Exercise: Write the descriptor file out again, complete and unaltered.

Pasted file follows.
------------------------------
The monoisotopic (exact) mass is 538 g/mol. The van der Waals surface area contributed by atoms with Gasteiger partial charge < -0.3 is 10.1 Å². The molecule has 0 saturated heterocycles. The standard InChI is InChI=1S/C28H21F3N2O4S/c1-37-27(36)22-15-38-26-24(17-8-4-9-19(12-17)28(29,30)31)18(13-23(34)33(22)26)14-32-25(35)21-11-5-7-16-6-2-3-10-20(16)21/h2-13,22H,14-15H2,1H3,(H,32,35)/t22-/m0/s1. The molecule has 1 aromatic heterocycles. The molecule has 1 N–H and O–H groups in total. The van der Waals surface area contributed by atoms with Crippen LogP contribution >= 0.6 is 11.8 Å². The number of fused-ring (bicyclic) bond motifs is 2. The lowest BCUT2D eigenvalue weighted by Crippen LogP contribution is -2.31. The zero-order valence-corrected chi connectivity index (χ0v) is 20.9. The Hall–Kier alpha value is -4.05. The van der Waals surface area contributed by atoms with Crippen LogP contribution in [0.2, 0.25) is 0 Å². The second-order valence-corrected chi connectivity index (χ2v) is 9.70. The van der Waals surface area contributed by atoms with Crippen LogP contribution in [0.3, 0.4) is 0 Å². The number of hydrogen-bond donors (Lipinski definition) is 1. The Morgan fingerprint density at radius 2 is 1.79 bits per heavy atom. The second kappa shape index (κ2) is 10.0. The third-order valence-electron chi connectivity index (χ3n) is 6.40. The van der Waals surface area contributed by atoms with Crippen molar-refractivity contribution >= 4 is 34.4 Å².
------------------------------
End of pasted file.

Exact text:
The monoisotopic (exact) mass is 538 g/mol. The van der Waals surface area contributed by atoms with Gasteiger partial charge < -0.3 is 10.1 Å². The molecule has 0 saturated heterocycles. The standard InChI is InChI=1S/C28H21F3N2O4S/c1-37-27(36)22-15-38-26-24(17-8-4-9-19(12-17)28(29,30)31)18(13-23(34)33(22)26)14-32-25(35)21-11-5-7-16-6-2-3-10-20(16)21/h2-13,22H,14-15H2,1H3,(H,32,35)/t22-/m0/s1. The molecule has 1 aromatic heterocycles. The molecule has 1 N–H and O–H groups in total. The van der Waals surface area contributed by atoms with Crippen LogP contribution >= 0.6 is 11.8 Å². The number of fused-ring (bicyclic) bond motifs is 2. The lowest BCUT2D eigenvalue weighted by Crippen LogP contribution is -2.31. The zero-order valence-corrected chi connectivity index (χ0v) is 20.9. The Hall–Kier alpha value is -4.05. The van der Waals surface area contributed by atoms with Crippen LogP contribution in [0.2, 0.25) is 0 Å². The second-order valence-corrected chi connectivity index (χ2v) is 9.70. The van der Waals surface area contributed by atoms with Crippen LogP contribution in [0.3, 0.4) is 0 Å². The number of hydrogen-bond donors (Lipinski definition) is 1. The Morgan fingerprint density at radius 2 is 1.79 bits per heavy atom. The second kappa shape index (κ2) is 10.0. The third-order valence-electron chi connectivity index (χ3n) is 6.40. The van der Waals surface area contributed by atoms with Crippen molar-refractivity contribution >= 4 is 34.4 Å².